Dialysis becomes necessary when the kidneys can longer provide their normal function. Dialysis is typically started when the kidney function is significantly decreased or there are associated complications that can be no longer managed with medications alone.
Our normal diet consists of ingredients such as carbohydrates, fats, and proteins. As these substances get digested and metabolized in the body, toxic compounds are formed that need to be eliminated from the body. The various forms of dialysis remove these harmful substances (toxins) that accumulate in the body in the presence of abnormal kidney function.
In-Center Hemodialysis is the most common form of dialysis performed in the United States. In hemodialysis, the patient is hooked up to a dialysis machine and a filter cleans the blood continuously for the dialysis session. The length of the session can be from 3 to 5 hours and is done three days every week.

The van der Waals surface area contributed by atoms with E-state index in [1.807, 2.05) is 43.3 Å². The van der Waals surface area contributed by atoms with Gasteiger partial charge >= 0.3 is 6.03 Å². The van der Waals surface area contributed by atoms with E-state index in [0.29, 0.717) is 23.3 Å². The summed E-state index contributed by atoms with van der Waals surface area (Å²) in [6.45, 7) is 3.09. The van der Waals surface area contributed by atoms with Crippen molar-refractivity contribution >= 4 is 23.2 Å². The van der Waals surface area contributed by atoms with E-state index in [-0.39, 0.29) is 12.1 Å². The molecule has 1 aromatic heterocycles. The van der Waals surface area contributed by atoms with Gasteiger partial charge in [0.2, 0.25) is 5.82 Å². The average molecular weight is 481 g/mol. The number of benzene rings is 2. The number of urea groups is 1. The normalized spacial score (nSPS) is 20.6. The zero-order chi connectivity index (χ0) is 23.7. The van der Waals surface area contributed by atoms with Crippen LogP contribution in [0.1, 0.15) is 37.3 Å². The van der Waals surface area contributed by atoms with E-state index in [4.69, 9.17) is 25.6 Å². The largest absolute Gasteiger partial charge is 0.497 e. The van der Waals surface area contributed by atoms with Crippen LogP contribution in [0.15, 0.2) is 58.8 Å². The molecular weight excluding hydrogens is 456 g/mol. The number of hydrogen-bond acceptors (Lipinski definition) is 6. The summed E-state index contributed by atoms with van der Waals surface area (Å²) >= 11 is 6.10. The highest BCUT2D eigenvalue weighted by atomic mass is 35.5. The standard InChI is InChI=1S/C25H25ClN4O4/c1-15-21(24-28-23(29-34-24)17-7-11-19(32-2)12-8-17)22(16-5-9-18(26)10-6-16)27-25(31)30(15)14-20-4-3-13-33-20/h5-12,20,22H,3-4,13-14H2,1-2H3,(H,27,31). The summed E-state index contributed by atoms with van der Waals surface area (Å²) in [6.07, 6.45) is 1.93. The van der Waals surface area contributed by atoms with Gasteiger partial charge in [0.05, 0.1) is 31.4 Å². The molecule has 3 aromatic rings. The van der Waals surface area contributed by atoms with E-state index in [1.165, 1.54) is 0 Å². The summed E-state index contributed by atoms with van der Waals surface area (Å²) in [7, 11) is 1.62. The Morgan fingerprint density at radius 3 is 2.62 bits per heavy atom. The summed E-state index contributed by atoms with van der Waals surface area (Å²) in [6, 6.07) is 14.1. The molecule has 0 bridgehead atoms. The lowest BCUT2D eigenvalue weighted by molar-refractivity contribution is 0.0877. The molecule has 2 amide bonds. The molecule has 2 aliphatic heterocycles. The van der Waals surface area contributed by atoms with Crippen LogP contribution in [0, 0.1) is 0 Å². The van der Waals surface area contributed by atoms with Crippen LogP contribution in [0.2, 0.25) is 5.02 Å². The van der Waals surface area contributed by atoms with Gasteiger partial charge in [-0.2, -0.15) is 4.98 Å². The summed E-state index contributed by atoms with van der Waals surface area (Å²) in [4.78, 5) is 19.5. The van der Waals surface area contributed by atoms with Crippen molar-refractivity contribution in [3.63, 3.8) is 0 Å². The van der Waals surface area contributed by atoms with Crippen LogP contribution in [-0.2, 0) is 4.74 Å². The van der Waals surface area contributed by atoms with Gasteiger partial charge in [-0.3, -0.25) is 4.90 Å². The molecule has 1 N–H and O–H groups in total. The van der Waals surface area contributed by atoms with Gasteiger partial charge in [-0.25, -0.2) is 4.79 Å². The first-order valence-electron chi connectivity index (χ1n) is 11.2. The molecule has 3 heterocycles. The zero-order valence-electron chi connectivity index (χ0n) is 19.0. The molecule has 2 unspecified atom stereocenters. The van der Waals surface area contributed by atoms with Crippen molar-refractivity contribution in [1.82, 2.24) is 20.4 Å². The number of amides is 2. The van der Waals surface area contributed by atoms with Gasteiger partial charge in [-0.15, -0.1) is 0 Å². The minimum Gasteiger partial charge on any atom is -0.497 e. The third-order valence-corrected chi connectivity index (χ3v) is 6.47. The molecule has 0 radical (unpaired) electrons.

Home Hemodialysis is only different from regular in-center hemodialysis in that the patient and a caregiver are trained to perform the dialysis procedure at home.
For both kinds of hemodialysis, a special "access" needs to be placed.
In this kind of dialysis, which is done in the home setting, the inner lining of the abdomen called the peritoneal membrane is used to filter the blood. A newer method of providing this kind of dialysis involves a machine called a "cycler" that cleans the blood at night while the patient sleeps.
Kidney transplantation is considered to be the ideal way of replacing kidney function. Living-related kidney transplantation has even better outcomes.
It is important to avoid blood transfusions to avoid getting "sensitized", which may then limit transplant options.